For the first time a team of researchers have discovered two different phases of magnetic skyrmions in a single material. Physicists of the Technical Universities of Munich and Dresden and the University of Cologne can now better study and understand the properties of these magnetic structures, which are important for both basic research and applications.
Whirlpools are an everyday experience in a bath tub: When the water is drained a circular vortex is formed. Typically, such whirls are rather stable. Similar...
Physicists working with Roland Wester at the University of Innsbruck have investigated if and how chemical reactions can be influenced by targeted vibrational excitation of the reactants. They were able to demonstrate that excitation with a laser beam does not affect the efficiency of a chemical exchange reaction and that the excited molecular group acts only as a spectator in the reaction.
A frequently used reaction in organic chemistry is nucleophilic substitution. It plays, for example, an important role in in the synthesis of new chemical...
Optical spectroscopy allows investigating the energy structure and dynamic properties of complex quantum systems. Researchers from the University of Würzburg present two new approaches of coherent two-dimensional spectroscopy.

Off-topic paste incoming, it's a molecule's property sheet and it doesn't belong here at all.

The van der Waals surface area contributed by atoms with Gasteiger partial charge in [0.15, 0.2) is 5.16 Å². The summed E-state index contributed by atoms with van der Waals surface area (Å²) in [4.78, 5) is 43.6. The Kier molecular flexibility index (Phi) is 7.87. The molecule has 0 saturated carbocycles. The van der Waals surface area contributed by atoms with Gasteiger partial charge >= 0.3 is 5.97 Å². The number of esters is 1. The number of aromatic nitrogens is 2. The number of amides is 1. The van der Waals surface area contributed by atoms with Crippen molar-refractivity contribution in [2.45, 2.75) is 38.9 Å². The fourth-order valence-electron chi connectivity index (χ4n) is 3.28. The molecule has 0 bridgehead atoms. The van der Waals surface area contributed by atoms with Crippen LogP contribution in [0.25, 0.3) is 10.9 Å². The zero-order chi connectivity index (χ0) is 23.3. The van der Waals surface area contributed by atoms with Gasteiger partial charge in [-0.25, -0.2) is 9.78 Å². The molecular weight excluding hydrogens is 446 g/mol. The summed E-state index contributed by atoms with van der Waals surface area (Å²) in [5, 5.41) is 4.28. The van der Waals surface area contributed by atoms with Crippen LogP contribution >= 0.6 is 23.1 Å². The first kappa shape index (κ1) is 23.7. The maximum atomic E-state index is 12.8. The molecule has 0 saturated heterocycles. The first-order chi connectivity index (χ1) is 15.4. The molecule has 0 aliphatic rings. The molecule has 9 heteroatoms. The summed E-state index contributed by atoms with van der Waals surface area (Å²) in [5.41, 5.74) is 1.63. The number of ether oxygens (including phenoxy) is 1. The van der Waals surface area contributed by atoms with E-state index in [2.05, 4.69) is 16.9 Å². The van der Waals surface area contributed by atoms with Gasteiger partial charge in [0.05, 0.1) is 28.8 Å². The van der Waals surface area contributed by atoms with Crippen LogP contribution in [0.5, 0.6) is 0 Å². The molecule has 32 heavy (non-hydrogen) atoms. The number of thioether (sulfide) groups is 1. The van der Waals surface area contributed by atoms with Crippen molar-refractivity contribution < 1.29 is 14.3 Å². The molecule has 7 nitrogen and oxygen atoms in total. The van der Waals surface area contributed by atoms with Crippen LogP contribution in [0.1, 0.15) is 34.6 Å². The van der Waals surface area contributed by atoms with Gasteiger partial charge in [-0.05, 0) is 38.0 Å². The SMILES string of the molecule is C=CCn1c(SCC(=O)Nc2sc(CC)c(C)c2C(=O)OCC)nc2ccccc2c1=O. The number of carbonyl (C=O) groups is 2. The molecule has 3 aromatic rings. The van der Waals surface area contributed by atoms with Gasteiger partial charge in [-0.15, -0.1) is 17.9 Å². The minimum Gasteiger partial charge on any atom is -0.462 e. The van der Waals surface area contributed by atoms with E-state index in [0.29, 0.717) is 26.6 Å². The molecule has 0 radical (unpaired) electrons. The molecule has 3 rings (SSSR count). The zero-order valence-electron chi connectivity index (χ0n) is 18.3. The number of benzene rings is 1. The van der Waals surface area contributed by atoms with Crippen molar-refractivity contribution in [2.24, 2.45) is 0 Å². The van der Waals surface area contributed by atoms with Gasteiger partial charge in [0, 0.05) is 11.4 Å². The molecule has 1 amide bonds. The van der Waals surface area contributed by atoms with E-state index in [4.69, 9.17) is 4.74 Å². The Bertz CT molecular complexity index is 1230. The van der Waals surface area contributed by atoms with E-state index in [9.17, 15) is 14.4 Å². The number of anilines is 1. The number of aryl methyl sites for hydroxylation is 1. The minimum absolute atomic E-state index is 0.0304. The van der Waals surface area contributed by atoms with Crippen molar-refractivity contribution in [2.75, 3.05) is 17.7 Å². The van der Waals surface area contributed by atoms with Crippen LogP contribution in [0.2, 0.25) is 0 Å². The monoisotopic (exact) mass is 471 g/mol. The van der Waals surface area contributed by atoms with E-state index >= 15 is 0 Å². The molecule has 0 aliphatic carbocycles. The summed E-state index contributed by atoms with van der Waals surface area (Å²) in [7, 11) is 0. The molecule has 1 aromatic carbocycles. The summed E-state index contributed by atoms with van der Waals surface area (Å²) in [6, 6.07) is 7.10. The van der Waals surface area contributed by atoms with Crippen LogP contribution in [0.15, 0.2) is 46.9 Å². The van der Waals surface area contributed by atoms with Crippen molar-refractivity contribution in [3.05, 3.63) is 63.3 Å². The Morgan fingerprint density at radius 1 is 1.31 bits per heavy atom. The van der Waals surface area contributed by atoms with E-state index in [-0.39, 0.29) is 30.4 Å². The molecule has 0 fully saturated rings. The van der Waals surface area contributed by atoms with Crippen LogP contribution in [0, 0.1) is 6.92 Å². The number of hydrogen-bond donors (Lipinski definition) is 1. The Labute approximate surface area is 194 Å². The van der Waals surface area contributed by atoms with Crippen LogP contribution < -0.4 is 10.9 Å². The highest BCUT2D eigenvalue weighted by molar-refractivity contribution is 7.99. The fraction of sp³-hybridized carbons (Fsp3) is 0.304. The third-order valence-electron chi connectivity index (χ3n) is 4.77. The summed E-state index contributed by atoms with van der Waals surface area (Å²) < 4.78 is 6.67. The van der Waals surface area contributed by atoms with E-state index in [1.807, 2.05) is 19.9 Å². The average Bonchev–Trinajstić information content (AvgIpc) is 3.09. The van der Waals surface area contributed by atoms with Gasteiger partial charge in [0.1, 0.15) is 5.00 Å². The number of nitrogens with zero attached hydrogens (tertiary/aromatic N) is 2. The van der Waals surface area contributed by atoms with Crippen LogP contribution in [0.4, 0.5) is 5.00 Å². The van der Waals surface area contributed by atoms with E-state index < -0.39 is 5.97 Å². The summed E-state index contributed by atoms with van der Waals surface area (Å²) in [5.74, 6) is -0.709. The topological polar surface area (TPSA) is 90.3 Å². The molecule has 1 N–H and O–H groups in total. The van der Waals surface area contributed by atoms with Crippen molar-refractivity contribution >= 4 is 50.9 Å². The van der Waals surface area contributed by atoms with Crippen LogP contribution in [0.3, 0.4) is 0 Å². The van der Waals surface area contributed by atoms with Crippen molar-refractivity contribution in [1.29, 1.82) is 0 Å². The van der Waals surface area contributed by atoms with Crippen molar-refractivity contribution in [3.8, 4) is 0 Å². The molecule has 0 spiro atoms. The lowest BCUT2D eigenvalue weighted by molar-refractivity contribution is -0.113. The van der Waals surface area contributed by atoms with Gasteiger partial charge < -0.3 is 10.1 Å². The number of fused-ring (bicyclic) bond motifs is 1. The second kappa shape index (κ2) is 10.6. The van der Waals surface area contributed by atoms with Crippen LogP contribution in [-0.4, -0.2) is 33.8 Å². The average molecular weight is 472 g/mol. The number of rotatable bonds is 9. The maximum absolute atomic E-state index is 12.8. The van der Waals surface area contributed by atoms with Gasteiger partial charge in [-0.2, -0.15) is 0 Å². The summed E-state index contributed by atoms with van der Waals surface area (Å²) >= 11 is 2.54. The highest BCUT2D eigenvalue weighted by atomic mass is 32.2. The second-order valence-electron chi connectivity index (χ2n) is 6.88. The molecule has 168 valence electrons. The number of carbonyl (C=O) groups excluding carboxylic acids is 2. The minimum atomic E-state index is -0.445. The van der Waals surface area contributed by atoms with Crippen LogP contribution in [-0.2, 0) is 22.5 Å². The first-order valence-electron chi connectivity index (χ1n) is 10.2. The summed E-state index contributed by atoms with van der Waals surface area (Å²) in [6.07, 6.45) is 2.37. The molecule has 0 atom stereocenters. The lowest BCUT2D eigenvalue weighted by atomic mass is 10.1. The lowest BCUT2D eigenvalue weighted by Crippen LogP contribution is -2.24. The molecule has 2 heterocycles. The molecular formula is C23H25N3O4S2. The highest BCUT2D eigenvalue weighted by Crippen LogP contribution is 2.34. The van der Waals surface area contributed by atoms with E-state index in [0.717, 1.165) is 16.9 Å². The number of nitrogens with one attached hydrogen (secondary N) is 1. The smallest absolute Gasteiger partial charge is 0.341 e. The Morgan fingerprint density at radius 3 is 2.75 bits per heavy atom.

"Put an excitation into the system and observe how it evolves." According to physicist Professor Tobias Brixner, this is the credo of optical spectroscopy....
Ultra-short, high-intensity X-ray flashes open the door to the foundations of chemical reactions. Free-electron lasers generate these kinds of pulses, but there is a catch: the pulses vary in duration and energy. An international research team has now presented a solution: Using a ring of 16 detectors and a circularly polarized laser beam, they can determine both factors with attosecond accuracy.
Free-electron lasers (FELs) generate extremely short and intense X-ray flashes. Researchers can use these flashes to resolve structures with diameters on the...
13.07.2018 | Event News
12.07.2018 | Event News
03.07.2018 | Event News
17.07.2018 | Life Sciences
17.07.2018 | Information Technology
17.07.2018 | Power and Electrical Engineering